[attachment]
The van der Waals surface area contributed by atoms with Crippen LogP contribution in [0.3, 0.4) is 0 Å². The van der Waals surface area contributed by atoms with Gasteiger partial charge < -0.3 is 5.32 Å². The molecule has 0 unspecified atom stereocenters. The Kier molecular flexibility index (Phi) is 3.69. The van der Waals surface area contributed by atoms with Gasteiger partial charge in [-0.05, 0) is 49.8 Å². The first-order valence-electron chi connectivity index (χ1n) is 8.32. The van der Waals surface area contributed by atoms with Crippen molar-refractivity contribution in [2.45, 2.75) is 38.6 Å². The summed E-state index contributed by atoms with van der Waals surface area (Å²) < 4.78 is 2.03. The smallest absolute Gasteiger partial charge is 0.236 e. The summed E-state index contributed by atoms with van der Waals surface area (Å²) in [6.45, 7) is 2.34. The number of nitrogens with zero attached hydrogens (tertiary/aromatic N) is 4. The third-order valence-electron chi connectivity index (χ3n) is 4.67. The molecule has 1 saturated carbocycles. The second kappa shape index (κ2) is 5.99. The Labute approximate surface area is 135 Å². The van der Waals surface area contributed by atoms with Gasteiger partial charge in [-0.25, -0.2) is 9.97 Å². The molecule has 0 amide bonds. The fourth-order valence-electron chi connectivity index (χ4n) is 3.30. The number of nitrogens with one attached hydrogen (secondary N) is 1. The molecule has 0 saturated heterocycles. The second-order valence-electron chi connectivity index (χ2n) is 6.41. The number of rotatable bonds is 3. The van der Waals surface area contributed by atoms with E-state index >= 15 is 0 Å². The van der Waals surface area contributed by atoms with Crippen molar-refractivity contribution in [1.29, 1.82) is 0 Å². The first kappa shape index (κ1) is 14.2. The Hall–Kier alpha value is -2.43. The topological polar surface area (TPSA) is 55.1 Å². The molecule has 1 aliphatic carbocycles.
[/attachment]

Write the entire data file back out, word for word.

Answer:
The van der Waals surface area contributed by atoms with Crippen LogP contribution in [0.3, 0.4) is 0 Å². The van der Waals surface area contributed by atoms with Gasteiger partial charge < -0.3 is 5.32 Å². The molecule has 0 unspecified atom stereocenters. The Kier molecular flexibility index (Phi) is 3.69. The van der Waals surface area contributed by atoms with Gasteiger partial charge in [-0.05, 0) is 49.8 Å². The first-order valence-electron chi connectivity index (χ1n) is 8.32. The van der Waals surface area contributed by atoms with Crippen molar-refractivity contribution in [2.45, 2.75) is 38.6 Å². The summed E-state index contributed by atoms with van der Waals surface area (Å²) < 4.78 is 2.03. The smallest absolute Gasteiger partial charge is 0.236 e. The summed E-state index contributed by atoms with van der Waals surface area (Å²) in [6.45, 7) is 2.34. The number of nitrogens with zero attached hydrogens (tertiary/aromatic N) is 4. The third-order valence-electron chi connectivity index (χ3n) is 4.67. The molecule has 1 saturated carbocycles. The second kappa shape index (κ2) is 5.99. The Labute approximate surface area is 135 Å². The van der Waals surface area contributed by atoms with Gasteiger partial charge in [-0.25, -0.2) is 9.97 Å². The molecule has 0 amide bonds. The fourth-order valence-electron chi connectivity index (χ4n) is 3.30. The number of nitrogens with one attached hydrogen (secondary N) is 1. The molecule has 0 saturated heterocycles. The second-order valence-electron chi connectivity index (χ2n) is 6.41. The number of rotatable bonds is 3. The van der Waals surface area contributed by atoms with E-state index >= 15 is 0 Å². The van der Waals surface area contributed by atoms with Crippen molar-refractivity contribution in [1.29, 1.82) is 0 Å². The first kappa shape index (κ1) is 14.2. The Hall–Kier alpha value is -2.43. The topological polar surface area (TPSA) is 55.1 Å². The molecule has 1 aliphatic carbocycles.